Meeting spending is in the political crosshairs again. The Office of the Inspector General issued a report Tuesday, September 20, criticizing excessive conference spending by the Department of Justice in 2008 and 2009. By Wednesday a $16 muffin was fast becoming a new symbol of government waste, and by Thursday at least one politician, Sen. Chuck Grassley (R.-Iowa), was calling for firings at the DOJ as a result of the report.

OIG’s 122-page “Audit of Department of Justice Conference Planning and Food and Beverage Costs” reports that DOJ hosted or participated in 1,832 conferences in 2008 and 2009 at a cost of $121 million. It delivers a detailed audit of event planning and f&b costs at 10 of the “high-dollar” meetings during that period, which had a combined bottom line of $4.4 million.

The audit found much to criticize in those meetings, including $600,000 for event planning services for five of the conferences, which it says was spent “without demonstrating that these firms offered the most cost effective logistical event planning services.” OIG also said that the $490,000 paid for f&b at the 10 conferences “revealed that some DOJ components did not minimize conference costs as required by federal and DOJ guidelines. For example, one conference served $16 muffins while another served Beef Wellington hors d’oeuvres that cost $7.32 per serving. Coffee and tea at the events cost between $0.62 and $1.03 an ounce.” The audit provides meeting-by-meeting, meal-by-meal pricing details for the 10 conferences.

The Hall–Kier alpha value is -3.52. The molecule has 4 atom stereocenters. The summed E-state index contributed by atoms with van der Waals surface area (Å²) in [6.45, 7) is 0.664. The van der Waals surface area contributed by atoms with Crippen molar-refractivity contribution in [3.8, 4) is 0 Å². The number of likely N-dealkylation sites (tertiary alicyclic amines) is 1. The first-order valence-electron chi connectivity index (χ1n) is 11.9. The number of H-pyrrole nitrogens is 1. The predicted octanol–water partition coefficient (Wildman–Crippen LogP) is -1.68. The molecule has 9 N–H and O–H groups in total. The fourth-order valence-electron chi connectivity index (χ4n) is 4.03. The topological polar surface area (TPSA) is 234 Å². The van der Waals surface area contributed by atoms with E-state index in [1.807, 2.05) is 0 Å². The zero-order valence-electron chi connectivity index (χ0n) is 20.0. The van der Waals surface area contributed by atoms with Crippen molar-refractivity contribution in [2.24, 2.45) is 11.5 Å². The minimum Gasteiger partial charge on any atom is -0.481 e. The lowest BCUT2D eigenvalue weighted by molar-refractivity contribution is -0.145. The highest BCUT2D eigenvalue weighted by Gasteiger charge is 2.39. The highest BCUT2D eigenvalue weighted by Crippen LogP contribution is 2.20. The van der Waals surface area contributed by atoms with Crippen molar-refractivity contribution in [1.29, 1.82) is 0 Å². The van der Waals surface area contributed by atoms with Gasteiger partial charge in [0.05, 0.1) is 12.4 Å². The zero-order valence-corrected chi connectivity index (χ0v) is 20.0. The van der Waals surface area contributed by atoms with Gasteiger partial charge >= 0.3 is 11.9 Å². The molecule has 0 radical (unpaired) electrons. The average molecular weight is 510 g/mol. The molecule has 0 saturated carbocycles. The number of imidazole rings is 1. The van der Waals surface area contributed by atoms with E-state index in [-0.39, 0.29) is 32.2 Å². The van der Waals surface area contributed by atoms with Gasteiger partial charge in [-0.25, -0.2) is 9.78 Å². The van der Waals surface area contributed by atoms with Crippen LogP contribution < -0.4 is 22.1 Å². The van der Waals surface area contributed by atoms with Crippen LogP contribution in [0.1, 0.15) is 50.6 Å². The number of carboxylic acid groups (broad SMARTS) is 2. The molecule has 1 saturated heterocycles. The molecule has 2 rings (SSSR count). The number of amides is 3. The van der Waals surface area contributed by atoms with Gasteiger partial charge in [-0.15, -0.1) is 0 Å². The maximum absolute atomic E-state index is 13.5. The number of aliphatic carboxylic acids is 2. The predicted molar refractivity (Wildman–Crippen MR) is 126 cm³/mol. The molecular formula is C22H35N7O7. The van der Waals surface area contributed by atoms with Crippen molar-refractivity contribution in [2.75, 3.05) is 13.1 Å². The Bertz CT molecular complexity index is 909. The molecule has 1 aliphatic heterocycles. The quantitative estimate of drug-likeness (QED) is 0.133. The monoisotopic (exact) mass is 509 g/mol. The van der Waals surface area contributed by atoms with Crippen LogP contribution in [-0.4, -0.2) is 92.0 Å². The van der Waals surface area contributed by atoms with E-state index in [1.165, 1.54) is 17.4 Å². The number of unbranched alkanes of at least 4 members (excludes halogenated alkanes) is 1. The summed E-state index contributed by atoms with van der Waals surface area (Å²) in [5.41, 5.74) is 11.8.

Update: Hilton Worldwide, whose hotel hosted the 2009 legal conference with the "$16 muffin," has refuted the audit's findings, explaining that the invoices were misunderstood and that the $16 covered the cost of muffins, fruit, coffee, tea, taxes, and gratuity.

In a similar audit in 2007, which looked at event spending between 2004 and 2006, OIG found that DOJ had few controls in place to limit conference expenses. After that audit, DOJ implemented conference f&b spending limits, and since 2008, DOJ appropriation acts have required OIG to report conference costs quarterly.

In a statement issued in response to Tuesday’s audit, Deputy Attorney General James M. Cole stated, “The Attorney General will not tolerate wasteful or excessive spending of any kind. That is why, in 2009, Department leadership took steps to make reforms and ensure components were aware of spending policies to improve accounting and reporting requirements for conferences. And at the beginning of this year, the Attorney General issued a memo ordering the reduction of spending, including the suspension of all non-essential conferences. In fact, in the first six months of FY2011, overall conference spending has been reduced.”

In reaction to the audit, the White House has ordered all agencies and departments to conduct a review of conference spending policies and has said that conference spending must be approved by deputy secretaries until controls are in place to prevent excessive spending.